Why Trams Work in the 5-1-4, No.2 – Historical Perspectives

Place d'Armes in the 40s or 50s, back when it was a major transit hub. Not the work of the author.

At left is a neat picture I found recently depicting Place d’Armes before the Métro, back when it was a vital link to the city’s public transit infrastructure for trams and buses. Today there’s so little traffic in this sector the city can afford to close down streets to allow for a major renovation of the Square, something I doubt could have been done when this picture was taken. I could do without the overhead wires personally, and the trees look sickly, but I do love the dynamic nature of this street-scene.

Consider as well that the trams are operating on congested, narrow, Old Port streets and doing so with a fair number of cars and pedestrians. Horse-drawn carts would have been considerably more common back then as well, and we managed pretty well.

Mount Royal tram tunnel, 40s or 50s - not the work of the author.

I both love and hate this picture as well. Here’s the hate: Drapeau built a trans-mountain parkway in the late-1950s and named it after his former political adversary Camillien Houde. Houde, incidentally, had been against a proposed parkway over the mountain for years, and Drapeau named it after him posthumously as a kind of sick joke. What a character!

The Parkway is useful and has become a practical method of quickly getting across the city. Apparently it’s useful to ambulances, hacks and the fuzz as well. Moreover, I gotta say – crossing the Parkway with a jazzed-up young cabbie blasting Dire Straights in the middle of a storm a few years back was thrilling. That said, I don’t think the total traffic usage has ever really justified the Parkway’s existence, and there aren’t nearly enough tourists going up the mountain for the ‘bus-access’ argument to be fully justifiable either.

Consider as well the total surface area atop the mountain currently used for parking purposes. It’s a significant waste of space, and worst of all, the park is disconnected from the cemetery and the lands behind the Université de Montréal.

This leads me to why I love this picture. As we can see above, before the Parkway, the route was used by a tramway. Moreover, the city was conscious not to disrupt the ‘natural flow’ of the park – as we can see, there’s a guy walking along a trail above the Tram Tunnel. The tunnel was located close to the Eastern Lookout – you can see where they blasted out the rock. This means that back in the day, the total green space of Mount Royal Park was considerably higher than it is today and further, that this space was a continuous green zone. I can imagine that this would have provided additional space for local wildlife, as there is a somewhat large sector of green space in Outremont, behind the university and adjacent to the cemetery which is still quite ‘raw’ and somewhat difficult to get to. I look at a picture like this and it makes me think of those ‘green crossings’ they build over highways in rural area to allow animals continuous access to green spaces.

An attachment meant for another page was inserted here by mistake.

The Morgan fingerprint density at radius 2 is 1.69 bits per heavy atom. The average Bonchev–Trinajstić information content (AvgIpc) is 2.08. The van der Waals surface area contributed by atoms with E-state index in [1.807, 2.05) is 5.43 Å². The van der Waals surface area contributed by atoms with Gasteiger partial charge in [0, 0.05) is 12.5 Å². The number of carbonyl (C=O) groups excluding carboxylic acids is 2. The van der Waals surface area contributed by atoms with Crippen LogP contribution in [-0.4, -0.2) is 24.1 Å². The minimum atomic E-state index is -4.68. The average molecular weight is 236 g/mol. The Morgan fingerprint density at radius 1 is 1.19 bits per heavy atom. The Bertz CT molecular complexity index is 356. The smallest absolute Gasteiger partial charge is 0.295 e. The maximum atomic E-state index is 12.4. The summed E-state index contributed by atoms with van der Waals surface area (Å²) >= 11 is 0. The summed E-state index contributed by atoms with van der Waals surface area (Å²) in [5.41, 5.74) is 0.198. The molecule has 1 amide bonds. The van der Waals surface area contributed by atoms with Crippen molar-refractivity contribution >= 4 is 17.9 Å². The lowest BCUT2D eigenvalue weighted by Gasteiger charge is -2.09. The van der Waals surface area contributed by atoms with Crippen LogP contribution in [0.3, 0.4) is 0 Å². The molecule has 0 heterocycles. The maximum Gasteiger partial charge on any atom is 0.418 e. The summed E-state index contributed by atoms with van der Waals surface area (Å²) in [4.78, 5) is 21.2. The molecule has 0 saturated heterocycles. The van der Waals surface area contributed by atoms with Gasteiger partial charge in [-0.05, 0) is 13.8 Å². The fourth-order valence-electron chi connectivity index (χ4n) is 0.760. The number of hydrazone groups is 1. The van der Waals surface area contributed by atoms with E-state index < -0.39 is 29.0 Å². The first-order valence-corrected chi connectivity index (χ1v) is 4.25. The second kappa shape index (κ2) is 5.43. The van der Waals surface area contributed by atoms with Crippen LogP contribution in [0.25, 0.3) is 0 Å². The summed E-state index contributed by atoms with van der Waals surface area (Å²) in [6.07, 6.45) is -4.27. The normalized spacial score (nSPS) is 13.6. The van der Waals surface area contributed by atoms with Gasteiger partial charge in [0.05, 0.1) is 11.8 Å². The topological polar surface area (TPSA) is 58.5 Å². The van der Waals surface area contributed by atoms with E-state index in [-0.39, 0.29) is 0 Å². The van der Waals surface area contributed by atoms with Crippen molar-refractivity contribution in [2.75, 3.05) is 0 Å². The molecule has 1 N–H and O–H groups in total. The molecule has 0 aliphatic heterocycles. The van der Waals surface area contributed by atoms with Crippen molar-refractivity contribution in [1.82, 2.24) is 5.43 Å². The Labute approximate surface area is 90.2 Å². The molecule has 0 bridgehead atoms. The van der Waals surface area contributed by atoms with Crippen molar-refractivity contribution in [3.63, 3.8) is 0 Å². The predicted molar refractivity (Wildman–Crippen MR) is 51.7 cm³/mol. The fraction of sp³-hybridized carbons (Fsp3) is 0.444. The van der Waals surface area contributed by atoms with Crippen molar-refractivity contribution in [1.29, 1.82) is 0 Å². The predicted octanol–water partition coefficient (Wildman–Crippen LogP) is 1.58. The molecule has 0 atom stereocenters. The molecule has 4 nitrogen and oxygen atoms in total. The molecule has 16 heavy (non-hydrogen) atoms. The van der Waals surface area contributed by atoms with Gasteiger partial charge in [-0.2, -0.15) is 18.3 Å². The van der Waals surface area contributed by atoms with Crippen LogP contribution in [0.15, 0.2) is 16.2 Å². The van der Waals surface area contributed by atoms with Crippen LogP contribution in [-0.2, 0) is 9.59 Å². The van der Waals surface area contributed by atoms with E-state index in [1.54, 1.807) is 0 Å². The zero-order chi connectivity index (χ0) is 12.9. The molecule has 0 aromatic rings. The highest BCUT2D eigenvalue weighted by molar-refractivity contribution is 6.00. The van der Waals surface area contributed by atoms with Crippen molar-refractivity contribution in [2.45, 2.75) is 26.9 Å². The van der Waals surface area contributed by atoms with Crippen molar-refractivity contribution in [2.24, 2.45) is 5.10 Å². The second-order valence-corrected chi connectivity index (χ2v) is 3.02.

As you can probably imagine, I’d vote for tearing out the parkway and replacing it with a tram line, and then building a new tunnel so as to accomplish the ‘continuous green access’ we had back when the picture was taken. This would mean that the parking lots would be disconnected, and that would be great too – more park land. I’d keep the road access to the Western-most parking lot (near Beaver Lake) and by extension access to Cote-des-Neiges with the tram line merging onto CdN Boulevard – ideally the new ‘No.11 Tram’ would link Guy and Mount-Royal Métro stations.

In any event – all this to show that we once used trams effectively herein Montréal, and further, that Trams may be a legitimate traffic-congestion solution on Montréal city streets. Our city is very particular, and I can’t imagine a well-designed public transit infrastructure would actually be feasible if we only ever focus on specific transit types. We need multiple types, and should look to see which routes might be better served by different technologies. The Old Port and the Mountain seem like two areas where vehicular traffic is too problematic and destructive/disruptive, but that may nonetheless potentially draw more people if access to cars were limited and replaced with excellent tram service. The call to make more of the Old Port ‘restricted access’ is a strong one – but in order to accomplish this goal, something needs to be brought in to help move the large quantities of people who live, work and play there.

Food for thought – let me know what you think about all this, and the pics too!

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